When water is used as a solvent, an equilibrium mixture is formed which contains predominantly Z-hydroxyalkoxyalkanoic acid along with some polymer wherein each R is an defined in Equation I. When very dilute aqueous solutions are employed (less than about 10 percent by weight of dioxanone compound), the lactone is largely in the acid form. For convenience, concentrations are based upon the total amount of rS-lacetone present in the solution, including the o-lactone present in hydrolyzed form. Thus, active aqueous preservative solutions may be prepared from either the dioxanone compound or from the corresponding 2-hydroxyalkoxyalkanoic acid, since in either case an equilibrium mixture is obtained in water solution.
When immersion techniques are used to impregnate the specimen with a solution of a 2-pdioxanone in a suitable solvent, the specimen is simply placed in a container of solution so that all (or substantial portion) of the specimen is covered with the solution. The specimen can be stored in the container permanently (for example, glass containers may be used for exhibition purposes) or until the specimen is required for further study or analysis. Concentrations of active Z-p-dioxanone compound in the treating solution of from about 1 percent to 100 percent by weight are suitable. It is usually more economical to use solutions wherein the concentration of active fi-lactone ingredient is no more than percent by weight, and preferably from about 10 percent to 80 percent.
These same solutions may be utilized when either injection or infusion techniques are used to impregnate the specimens of animal tissue. When injection techniques are used, the embalming fluid (whether as a pure compound or as a solution) is introduced into the specimen by pressure, for example, with a hypodermic needle and syringe. When infusion methods are used, the embalming fluid is introduced into the circulatory system of the specimen to be preserved and the preserving fluid is allowed to diffuse into the rest of the tissue.
In general, amounts of 2-p-dioxanone compounds (calculated on the basis of the fi-lactone form rather than as the acid form) of from 5 percent to 50 percent by weight of the average treated specimen are suflicient to give a storage life for the treated specimen of from one month to an indefinite period. Impregnation of a specimen with amounts of 2-p-dioxanone compounds as low as 10 percent by weight of the treated specimen will give substantially permanent preservation. The amount of embalming material deposited in the specimen may be varied to suit the purpose for which the specimen is to be used. Exhibition specimens should be treated with large amounts of the 2-p-dioxanone compounds, while specimens which will be further dissected within a few days or weeks will require less embalming fluid because the treatment is not to be permanent.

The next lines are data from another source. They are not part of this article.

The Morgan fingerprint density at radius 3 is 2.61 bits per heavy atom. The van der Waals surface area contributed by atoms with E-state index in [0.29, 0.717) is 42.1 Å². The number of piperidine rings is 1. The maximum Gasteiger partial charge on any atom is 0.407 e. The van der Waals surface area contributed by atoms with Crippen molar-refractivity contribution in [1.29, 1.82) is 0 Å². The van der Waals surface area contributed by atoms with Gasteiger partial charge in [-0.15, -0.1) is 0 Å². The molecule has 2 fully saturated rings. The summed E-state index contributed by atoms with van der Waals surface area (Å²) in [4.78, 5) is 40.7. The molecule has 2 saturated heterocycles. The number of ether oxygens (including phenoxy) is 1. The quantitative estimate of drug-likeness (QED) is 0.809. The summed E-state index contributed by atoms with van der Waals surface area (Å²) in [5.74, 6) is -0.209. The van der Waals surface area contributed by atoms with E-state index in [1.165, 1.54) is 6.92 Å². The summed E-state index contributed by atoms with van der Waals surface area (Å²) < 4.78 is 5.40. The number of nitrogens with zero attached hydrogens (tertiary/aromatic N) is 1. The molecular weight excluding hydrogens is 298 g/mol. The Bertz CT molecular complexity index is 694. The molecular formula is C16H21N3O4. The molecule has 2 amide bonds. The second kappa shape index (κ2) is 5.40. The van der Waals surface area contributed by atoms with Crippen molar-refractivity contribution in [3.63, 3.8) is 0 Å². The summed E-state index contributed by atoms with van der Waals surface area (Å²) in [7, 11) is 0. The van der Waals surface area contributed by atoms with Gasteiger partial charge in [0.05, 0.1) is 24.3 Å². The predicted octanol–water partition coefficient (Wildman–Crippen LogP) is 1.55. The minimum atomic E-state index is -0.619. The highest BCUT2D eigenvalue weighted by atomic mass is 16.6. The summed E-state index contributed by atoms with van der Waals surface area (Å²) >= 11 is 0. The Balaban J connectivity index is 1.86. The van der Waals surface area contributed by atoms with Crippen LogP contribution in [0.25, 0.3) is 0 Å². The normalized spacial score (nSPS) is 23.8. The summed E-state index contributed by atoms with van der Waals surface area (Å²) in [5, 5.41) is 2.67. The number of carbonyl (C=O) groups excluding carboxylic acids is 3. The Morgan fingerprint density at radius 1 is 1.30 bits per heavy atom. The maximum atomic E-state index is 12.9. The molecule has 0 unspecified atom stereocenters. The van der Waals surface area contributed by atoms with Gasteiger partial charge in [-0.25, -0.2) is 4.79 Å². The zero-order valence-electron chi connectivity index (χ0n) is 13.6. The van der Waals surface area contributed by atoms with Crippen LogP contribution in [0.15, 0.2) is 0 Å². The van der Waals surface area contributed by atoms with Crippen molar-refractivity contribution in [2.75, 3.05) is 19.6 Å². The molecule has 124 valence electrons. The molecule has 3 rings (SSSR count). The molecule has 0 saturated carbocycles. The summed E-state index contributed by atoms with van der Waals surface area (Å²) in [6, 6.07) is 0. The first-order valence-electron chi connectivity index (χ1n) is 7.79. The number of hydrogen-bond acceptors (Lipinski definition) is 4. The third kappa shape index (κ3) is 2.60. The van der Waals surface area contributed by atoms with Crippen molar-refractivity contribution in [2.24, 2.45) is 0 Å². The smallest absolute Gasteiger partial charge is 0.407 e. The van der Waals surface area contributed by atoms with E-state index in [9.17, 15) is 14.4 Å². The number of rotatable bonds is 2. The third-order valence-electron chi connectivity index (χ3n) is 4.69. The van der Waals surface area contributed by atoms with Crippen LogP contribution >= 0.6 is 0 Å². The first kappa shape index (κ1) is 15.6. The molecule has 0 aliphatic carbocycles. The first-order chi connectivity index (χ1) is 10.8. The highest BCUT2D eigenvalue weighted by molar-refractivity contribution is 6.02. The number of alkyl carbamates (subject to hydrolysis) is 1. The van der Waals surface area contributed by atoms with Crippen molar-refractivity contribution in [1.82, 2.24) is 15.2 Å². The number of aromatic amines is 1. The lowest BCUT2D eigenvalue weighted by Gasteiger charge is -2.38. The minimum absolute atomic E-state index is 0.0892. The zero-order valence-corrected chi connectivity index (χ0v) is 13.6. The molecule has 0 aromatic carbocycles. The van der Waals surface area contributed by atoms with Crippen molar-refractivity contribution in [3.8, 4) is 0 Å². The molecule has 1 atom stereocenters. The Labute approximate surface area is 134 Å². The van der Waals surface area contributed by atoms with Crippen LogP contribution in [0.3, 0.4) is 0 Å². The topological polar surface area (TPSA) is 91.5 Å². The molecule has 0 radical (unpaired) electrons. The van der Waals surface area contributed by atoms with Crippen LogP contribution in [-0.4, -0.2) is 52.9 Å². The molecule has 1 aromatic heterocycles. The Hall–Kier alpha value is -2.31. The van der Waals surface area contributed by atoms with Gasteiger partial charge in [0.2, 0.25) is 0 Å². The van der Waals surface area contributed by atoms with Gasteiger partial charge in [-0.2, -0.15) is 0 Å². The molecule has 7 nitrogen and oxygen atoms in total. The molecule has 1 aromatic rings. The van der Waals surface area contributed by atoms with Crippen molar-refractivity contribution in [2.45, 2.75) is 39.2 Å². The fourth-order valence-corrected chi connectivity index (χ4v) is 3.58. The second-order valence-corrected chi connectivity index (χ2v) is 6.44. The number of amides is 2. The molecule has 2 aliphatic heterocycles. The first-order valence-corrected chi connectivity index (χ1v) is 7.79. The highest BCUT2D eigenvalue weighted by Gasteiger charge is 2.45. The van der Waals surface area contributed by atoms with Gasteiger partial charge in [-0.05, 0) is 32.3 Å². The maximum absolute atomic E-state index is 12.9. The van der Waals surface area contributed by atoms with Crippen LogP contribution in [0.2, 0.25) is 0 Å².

One advantage of embalming fluids which contain 2- p-dioxanone or methyland ethyl-substituted Z-p-dioxanone (and/or the hydrolysis products of such dioxanone compounds) as the active preservative ingredients over other commonly used preservatives is that the embalming fluids of this invention do not constrict the blood vessels during the infusion process. Moreover, the nerve tissues are not obliterated and can be readily observed after treatment of the specimen. The fi-lactone preservatives as well as their hydrolysis products (especially 2-p-dioxanone and Z-hydroxyethoxyacetic acid) are compatible with polymeric compositions (such as the synthetic latexes) so that a colored polymer which also contains preservative can be introduced into the veins and arteries of the specimen in a single step (rather than introducing a colored polymer into the blood vessels after the specimen has been treated with a preservative).
The following examples are submitted for the purpose of illustration only and are not to be construed as limiting the scope of the invention in any way.
Example I Specimens of liver were taken from a freshly-killed rabbit and placed in solutions of 5, 10, 25, 50 and 100 percent by Weight of 2-p-dioxanone in water. These liver specimens did not demonstrate any evidence of putref-action and remained soft and pliable after 60 days of storage. When preserved with formaldehyde solutions, liver tissue loses its resilience after about two days of storage.